Lawyers for Maxwell said on July 10 in a court filing requesting bail in her criminal case that she had not been in contact with Epstein for “more than a decade”.

Maxwell is now battling prosecutors in her criminal case about the scope of a protective order intended to protect her right to a fair trial while ensuring the privacy of her accusers.

Reuters news agency

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US: House Democrats subpoena Pompeo for documents on Hunter Biden | News




The Democratic chairman of the US House of Representatives Foreign Affairs Committee has issued a subpoena to Secretary of State Mike Pompeo demanding documents he provided to Senate Republicans investigating the son of Democratic presidential candidate Joe Biden. 

A Republican-led Senate committee has been gathering information related to Hunter Biden, son of the former vice president who is set to be Republican President Donald Trump’s opponent in the November election.

Committee Chairman Eliot Engel said Friday he had issued the subpoena as part an investigation into Pompeo’s “apparent use of Department of State resources to advance a political smear of former Vice President Joe Biden”.

The subpoena also asks for internal department emails about responding to Congress.

The committee says Pompeo had delivered more than 16,000 pages of records to the Senate but refused to send the same materials to the Democrat-led House.

“I want to see the full record of what the department has sent to the Senate and I want the American people to see it too,” the House committee’s chairman, Representative Eliot Engel, said in a statement.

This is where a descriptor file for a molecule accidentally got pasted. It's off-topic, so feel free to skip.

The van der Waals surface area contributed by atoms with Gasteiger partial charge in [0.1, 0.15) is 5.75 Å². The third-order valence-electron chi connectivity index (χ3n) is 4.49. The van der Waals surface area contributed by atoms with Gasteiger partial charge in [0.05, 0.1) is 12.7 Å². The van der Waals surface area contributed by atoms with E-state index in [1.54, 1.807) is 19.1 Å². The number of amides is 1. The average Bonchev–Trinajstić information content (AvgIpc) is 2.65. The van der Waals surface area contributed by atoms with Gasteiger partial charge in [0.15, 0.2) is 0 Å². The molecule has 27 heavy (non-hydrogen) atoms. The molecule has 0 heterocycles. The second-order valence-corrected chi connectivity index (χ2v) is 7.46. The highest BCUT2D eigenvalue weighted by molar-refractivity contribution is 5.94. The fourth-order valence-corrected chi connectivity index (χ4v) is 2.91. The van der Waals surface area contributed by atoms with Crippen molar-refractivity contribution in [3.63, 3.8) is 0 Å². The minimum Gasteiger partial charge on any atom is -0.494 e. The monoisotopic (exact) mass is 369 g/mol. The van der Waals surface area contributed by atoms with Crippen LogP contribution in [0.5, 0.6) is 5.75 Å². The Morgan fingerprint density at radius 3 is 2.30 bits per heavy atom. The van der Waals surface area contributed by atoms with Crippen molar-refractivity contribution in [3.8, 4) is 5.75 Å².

The younger Biden is a former board member of the Ukrainian energy company Burisma, which was thrust into the global spotlight last year in a House impeachment inquiry into whether Trump improperly pressured Ukraine’s leader into opening an investigation into the Bidens.

Trump made the request of Ukrainian President Volodymyr Zelenskyy on a July 2019 phone call that was later revealed by a whistle-blower’s complaint. 

The House impeached Trump in December for pressuring the Ukrainian government to announce an investigation while withholding military aid to the country. The Senate acquitted him in February.

There is no evidence of wrongdoing by the Bidens, and Hunter Biden has denied using his influence with his father to aid Burisma.

Democrats have criticised Senate Republicans for continuing to probe the allegations against Biden, saying it amplifies Russian propaganda. 

Foreign interference

House and Senate Democratic leaders sent a letter to FBI Director Christopher Wray last month saying they are concerned that Congress appears to be the target of a “concerted foreign interference campaign to influence the 2020 presidential election, which seeks to launder and amplify disinformation in order to influence congressional activity, public debate, and the presidential election in November”. 

The letter, which did not specifically mention the probe into Hunter Biden, but included a classified addendum that reportedly did, asked Wray for an all-members, classified briefing on the possible targeting of Congress before the August recess. 

Wray has not yet offered the requested briefing, but legislators did receive a classified briefing early Friday on general election security. Leaving that meeting, House Speaker Nancy Pelosi said she is concerned “the American people should be better informed”.

The new efforts by Democrats come as the nation’s intelligence agencies, congressional intelligence committees and Joe Biden have all warned of renewed election interference by Russia this year. Trump himself has been loath to discuss the subject or acknowledge that Russia tried to sow discord in the 2016 contest by hacking Democratic accounts and pushing out inflammatory content on social media.

Still, his administration has warned that Russia and other countries will likely try again.

In a statement last week, William Evanina, the government’s chief counterintelligence official, said adversaries such as China, Russia and Iran are seeking to compromise US private communications and infrastructure in campaigns. It also warned of disinformation campaigns on social media.